Li Bai (701–762), also known as Li Po, was a Chinese poet acclaimed from his own day to the present as a genius and romantic figure who took traditional poetic forms to new heights.
He and his friend Du Fu (712–770) were the two most prominent figures in the flourishing of Chinese poetry in the mid-Tang Dynasty that is often called the "Golden Age of China".
Around a thousand poems attributed to him are extant, thirty-four in the canonical 18th-century anthology Three Hundred Tang Poems.
The poems were models for celebrating the pleasures of friendship, the depth of nature, solitude, and the joys of drinking wine. Among the most famous are "Waking from Drunkenness on a Spring Day", "The Hard Road to Shu", and "Quiet Night Thought", which appears frequently in school texts in China today.
Legend holds that Li drowned when he reached from his boat to grasp the moon’s reflection in the river.
From A Lute of Jade – Being selections from the Classical poets of China [The Wisdom of the East series] edited and translated by L. Cranmer-Byng and Dr S. Kapadia 
The most famous name in Chinese literature.
Born in the province of Ssuch`uan, Li Po obtained his doctor's degree at the age of twenty, and was already known as a brilliant, inspired poet before Ming Huang became his patron in the capital.
A suite of rooms overlooking the beautiful gardens of T`eng-hsiang T`ing, where the Emperor retired after the routine of the day, was assigned to him.
Here the poet improvised, whilst Ming Huang himself wrote down the verses that he afterwards set to music, and accompanied while the poet sang.
But Li Po, with all his enthusiasm for his patron and the delights of the garden-life, was little of a courtier.
When Ming Huang bade the masterful eunuch Kao Li-shih unlace the poet's boots, he gave him a relentless enemy whose malice pursued him, until at length he was glad to beg leave to retire from the court, where he was never at ease and to which he never returned.
Troubadour-like, he wandered through the provinces, the guest of mandarin and local governor, the star of the drinking-taverns, the delight and embarrassment of all his hosts.
At length a friend of former days, to whom he had attached himself, unhappily involved him in the famous rebellion of An Lu-shan.
The poet was seized and thrown into prison. Yet prison doors were ill warders of his fame, and letters of recall followed closely upon pardon; but death overtook the exile before he could reach the capital, and at the age of sixty his wanderings came to an end.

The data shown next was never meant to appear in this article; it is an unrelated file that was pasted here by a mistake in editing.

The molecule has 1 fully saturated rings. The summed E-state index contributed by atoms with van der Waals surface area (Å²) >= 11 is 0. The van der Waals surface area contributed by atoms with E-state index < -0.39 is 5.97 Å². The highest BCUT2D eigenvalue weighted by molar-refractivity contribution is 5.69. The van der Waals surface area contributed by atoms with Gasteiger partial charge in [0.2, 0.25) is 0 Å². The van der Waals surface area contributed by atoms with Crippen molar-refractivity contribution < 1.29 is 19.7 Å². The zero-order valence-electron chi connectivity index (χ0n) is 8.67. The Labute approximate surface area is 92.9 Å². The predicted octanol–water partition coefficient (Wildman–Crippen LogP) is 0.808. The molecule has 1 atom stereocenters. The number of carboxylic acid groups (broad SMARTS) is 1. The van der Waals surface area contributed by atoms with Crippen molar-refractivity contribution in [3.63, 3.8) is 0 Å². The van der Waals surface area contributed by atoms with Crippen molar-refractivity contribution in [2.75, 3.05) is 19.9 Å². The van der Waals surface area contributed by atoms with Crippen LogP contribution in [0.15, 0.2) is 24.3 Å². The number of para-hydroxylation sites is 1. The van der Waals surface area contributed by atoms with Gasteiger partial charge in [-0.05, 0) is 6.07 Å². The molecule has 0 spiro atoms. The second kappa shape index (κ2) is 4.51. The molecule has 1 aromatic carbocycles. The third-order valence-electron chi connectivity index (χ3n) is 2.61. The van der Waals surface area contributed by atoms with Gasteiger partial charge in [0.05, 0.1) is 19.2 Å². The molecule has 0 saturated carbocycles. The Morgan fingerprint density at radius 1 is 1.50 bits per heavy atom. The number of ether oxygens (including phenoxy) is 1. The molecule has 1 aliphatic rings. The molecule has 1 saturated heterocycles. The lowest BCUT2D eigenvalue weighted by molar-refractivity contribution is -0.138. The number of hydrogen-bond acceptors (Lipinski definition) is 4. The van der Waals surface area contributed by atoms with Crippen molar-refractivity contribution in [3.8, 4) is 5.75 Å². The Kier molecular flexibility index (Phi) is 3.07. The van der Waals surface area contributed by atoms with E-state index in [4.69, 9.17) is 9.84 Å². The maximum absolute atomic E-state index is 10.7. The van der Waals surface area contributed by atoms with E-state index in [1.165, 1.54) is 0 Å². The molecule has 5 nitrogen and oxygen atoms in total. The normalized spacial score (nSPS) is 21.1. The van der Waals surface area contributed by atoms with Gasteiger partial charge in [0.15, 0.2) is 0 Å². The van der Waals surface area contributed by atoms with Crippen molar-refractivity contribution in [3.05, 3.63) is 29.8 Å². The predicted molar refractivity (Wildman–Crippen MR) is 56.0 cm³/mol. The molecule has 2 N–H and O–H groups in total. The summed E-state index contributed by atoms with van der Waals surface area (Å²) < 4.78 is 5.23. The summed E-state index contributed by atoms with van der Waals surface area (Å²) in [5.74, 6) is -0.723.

Li Po was a poet with a sword by his side. He would have ruffled bravely with our Elizabethans, and for a Chinese is strangely warlike in sentiment. How he loves the bravo of Chao with his sabre from the Chinese Sheffield of Wu,
"with the surface smooth as ice and dazzling as snow, with his saddle broidered with silver upon his white steed; who when he passes, swift as the wind, may be said to resemble a shooting star!"
He compares the frontiersman, who has never so much as opened a book in all his life, yet knows how to follow in the chase, and is skilful, strong, and hardy, with the men of his own profession.
"From these intrepid wanderers how different our literary men who grow grey over their books behind a curtained window."
It is harder to write of Li Po than of any other Chinese poet.
Po Chu-i has his own distinctive feeling for romance, Tu Fu his minute literary craftsmanship, Ssu-K`ung T`u the delicate aroma of suggestive mysticism; but Li Po is many-sided, and has perhaps more of the world-spirit than all of them. We can imagine this bold, careless, impulsive artist, with his moments of great exaltation
and alternate depression, a kind of Chinese Paul Verlaine, with his sensitive mind of a child, always recording impressions as they come.
T`ai Chen the beautiful and the grim frontiersman are alike faithfully portrayed. He lives for the moment, and the moment is often wine-flushed like the rosy glow of dawn, or grey and wan as the twilight of a hopeless day.
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- Li Po - A Letter to his two small children whilst staying in Eastern Lu
- Li Po - A Song of Adieu to the Queen of the Skies, after a dream voyage to her
- Li Po - Abandon
- Li Po - An Emperor's love
- Li Po - Bathed and washed
- Li Po - Coming down from Chung-nan mountain to the hermit Hu-Szu’s
- Li Po - Drifting
- Li Po - Drinking alone by moonlight
- Li Po - Drinking with a gentleman of leisure in the mountains
- Li Po - Early departure from White King City
- Li Po - Hard is the Journey
- Li Po - In the mountains
- Li Po - Longing
- Li Po - Marble stairs grievance
- Li Po - Memories with the Dusk Return
- Li Po - On hearing a flute on a Spring night at Loyang
- Li Po - On the banks of the Jo-Yeh
- Li Po - On visiting a Taoist Master in the Tai-T’ien Mountains and not finding Him
- Li Po - Remembering the Eastern Ranges
- Li Po - The Difficulty of the Shu Road
- Li Po - The Guild of Good Fellowship
- Li Po - The River Captain’s wife
- Li Po - Thoughts in a tranquil night
- Li Po - Three, five, seven words
- Li Po - To the City of Nan-king
- Li Po - Under the Moon